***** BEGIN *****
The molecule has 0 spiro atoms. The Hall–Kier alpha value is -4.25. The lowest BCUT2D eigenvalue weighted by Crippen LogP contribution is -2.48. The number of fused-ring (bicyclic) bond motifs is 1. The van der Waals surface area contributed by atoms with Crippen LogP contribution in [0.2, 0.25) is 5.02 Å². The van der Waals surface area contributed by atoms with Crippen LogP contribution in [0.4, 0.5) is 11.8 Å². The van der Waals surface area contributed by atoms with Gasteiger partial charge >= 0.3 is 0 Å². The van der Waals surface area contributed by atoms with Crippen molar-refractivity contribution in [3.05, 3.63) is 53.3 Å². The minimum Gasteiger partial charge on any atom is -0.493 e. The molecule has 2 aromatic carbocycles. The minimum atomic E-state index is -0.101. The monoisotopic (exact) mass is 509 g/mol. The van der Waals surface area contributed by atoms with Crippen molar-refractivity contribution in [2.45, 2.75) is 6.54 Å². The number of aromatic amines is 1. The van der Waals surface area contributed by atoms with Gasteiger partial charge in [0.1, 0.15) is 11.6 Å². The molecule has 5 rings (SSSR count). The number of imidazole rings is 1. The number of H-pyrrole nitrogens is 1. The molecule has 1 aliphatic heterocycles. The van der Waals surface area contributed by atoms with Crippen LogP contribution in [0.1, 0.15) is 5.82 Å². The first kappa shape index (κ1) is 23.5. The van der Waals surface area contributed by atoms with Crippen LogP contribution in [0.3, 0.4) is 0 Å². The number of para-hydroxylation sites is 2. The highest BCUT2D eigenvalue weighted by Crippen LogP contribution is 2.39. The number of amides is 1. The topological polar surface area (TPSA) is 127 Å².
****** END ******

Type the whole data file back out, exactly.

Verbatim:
The molecule has 0 spiro atoms. The Hall–Kier alpha value is -4.25. The lowest BCUT2D eigenvalue weighted by Crippen LogP contribution is -2.48. The number of fused-ring (bicyclic) bond motifs is 1. The van der Waals surface area contributed by atoms with Crippen LogP contribution in [0.2, 0.25) is 5.02 Å². The van der Waals surface area contributed by atoms with Crippen LogP contribution in [0.4, 0.5) is 11.8 Å². The van der Waals surface area contributed by atoms with Gasteiger partial charge >= 0.3 is 0 Å². The van der Waals surface area contributed by atoms with Crippen molar-refractivity contribution in [3.05, 3.63) is 53.3 Å². The minimum Gasteiger partial charge on any atom is -0.493 e. The molecule has 2 aromatic carbocycles. The minimum atomic E-state index is -0.101. The monoisotopic (exact) mass is 509 g/mol. The van der Waals surface area contributed by atoms with Crippen molar-refractivity contribution in [2.45, 2.75) is 6.54 Å². The number of aromatic amines is 1. The van der Waals surface area contributed by atoms with Gasteiger partial charge in [0.1, 0.15) is 11.6 Å². The molecule has 5 rings (SSSR count). The number of imidazole rings is 1. The number of H-pyrrole nitrogens is 1. The molecule has 1 aliphatic heterocycles. The van der Waals surface area contributed by atoms with Crippen LogP contribution in [0.1, 0.15) is 5.82 Å². The first kappa shape index (κ1) is 23.5. The van der Waals surface area contributed by atoms with Crippen LogP contribution in [0.3, 0.4) is 0 Å². The number of para-hydroxylation sites is 2. The highest BCUT2D eigenvalue weighted by Crippen LogP contribution is 2.39. The number of amides is 1. The topological polar surface area (TPSA) is 127 Å².